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Zero carbon homes and zero carbon living: sociomaterial interdependencies in carbon governance

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<mark>Journal publication date</mark>10/2015
<mark>Journal</mark>Transactions of the Institute of British Geographers
Issue number4
Number of pages13
Pages (from-to)494-506
Publication StatusPublished
Early online date14/07/15
<mark>Original language</mark>English


We consider in this paper the relations between built form and everyday practices of home-living. These we see as co-constituting a combined domestic carbon space in which sociomaterial interdependencies are constantly at work. Carbon emissions are necessarily caught up in these interdependencies and not separable from them. We use the case of the mainstreaming of zero carbon (zero-C) housing in the UK to explore whether conceiving of domestic carbon in properly sociomaterial terms reveals possibilities for, or resistances to, carbon governance objectives. We find strong resistances to the notion that zero-C might mean simultaneously creating ‘new normals’ of built form and ways of living, with market values and governance delineations resisting any sharing of responsibility for achieving zero-C between those building and those living in future homes. The slippery, contested and diminished calculation of zero-C has also been closely coupled to these ends. This case shows that resistances to carbon control can emerge in interdependent sociomaterial forms and are strengthened through that interdependency, such that carbon lock-in works through entwined forms of inertia. However, we argue that in other instances and spaces of carbon governance we might find alternative sociomaterial articulations that serve to configure the politics of change in more positive ways.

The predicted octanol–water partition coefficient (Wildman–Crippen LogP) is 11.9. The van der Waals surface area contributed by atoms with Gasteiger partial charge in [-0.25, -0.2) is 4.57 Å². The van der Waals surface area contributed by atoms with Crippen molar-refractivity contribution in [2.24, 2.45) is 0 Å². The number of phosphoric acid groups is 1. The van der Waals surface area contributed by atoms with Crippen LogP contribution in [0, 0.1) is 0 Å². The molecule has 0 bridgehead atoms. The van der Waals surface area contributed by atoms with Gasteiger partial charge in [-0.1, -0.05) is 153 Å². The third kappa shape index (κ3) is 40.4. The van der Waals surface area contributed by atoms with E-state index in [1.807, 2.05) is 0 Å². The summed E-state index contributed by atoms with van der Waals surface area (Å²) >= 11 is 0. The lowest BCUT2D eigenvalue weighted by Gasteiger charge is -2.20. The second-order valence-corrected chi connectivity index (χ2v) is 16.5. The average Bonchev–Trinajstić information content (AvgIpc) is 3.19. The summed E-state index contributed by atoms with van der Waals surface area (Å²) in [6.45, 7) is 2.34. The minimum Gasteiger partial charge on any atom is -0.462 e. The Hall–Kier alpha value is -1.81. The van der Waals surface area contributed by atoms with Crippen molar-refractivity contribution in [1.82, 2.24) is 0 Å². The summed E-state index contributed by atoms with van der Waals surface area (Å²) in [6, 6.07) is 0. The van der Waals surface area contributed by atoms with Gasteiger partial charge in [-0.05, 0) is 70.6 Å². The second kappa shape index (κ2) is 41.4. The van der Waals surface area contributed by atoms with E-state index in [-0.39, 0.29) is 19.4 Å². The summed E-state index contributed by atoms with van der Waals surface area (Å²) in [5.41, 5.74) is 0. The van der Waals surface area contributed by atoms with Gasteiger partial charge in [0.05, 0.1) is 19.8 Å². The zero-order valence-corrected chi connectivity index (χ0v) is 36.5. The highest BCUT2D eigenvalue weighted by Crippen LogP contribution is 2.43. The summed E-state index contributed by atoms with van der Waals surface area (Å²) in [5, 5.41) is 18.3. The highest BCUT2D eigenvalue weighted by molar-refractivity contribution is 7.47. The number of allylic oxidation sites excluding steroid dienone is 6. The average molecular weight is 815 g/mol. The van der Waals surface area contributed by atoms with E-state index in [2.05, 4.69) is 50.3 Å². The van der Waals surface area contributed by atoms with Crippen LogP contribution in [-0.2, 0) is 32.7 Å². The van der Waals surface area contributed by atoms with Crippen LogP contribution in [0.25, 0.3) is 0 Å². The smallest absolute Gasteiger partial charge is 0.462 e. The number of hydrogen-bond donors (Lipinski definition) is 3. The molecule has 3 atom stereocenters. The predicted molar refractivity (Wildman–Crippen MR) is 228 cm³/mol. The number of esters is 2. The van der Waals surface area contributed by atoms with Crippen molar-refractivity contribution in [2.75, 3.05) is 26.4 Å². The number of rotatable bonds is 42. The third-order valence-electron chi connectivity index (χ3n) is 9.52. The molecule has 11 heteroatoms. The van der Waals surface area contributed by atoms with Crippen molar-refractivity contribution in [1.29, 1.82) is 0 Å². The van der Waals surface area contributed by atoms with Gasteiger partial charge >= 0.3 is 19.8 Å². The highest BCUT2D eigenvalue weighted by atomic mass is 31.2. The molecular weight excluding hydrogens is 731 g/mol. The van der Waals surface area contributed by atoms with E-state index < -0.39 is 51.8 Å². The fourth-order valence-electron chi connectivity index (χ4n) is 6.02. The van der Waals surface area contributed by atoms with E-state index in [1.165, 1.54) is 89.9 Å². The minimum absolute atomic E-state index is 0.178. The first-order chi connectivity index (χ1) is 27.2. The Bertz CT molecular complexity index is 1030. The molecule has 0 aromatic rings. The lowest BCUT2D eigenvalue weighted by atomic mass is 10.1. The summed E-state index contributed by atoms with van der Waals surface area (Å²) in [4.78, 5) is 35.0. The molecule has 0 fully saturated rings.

Bibliographic note

Date of Acceptance: 06/03/2015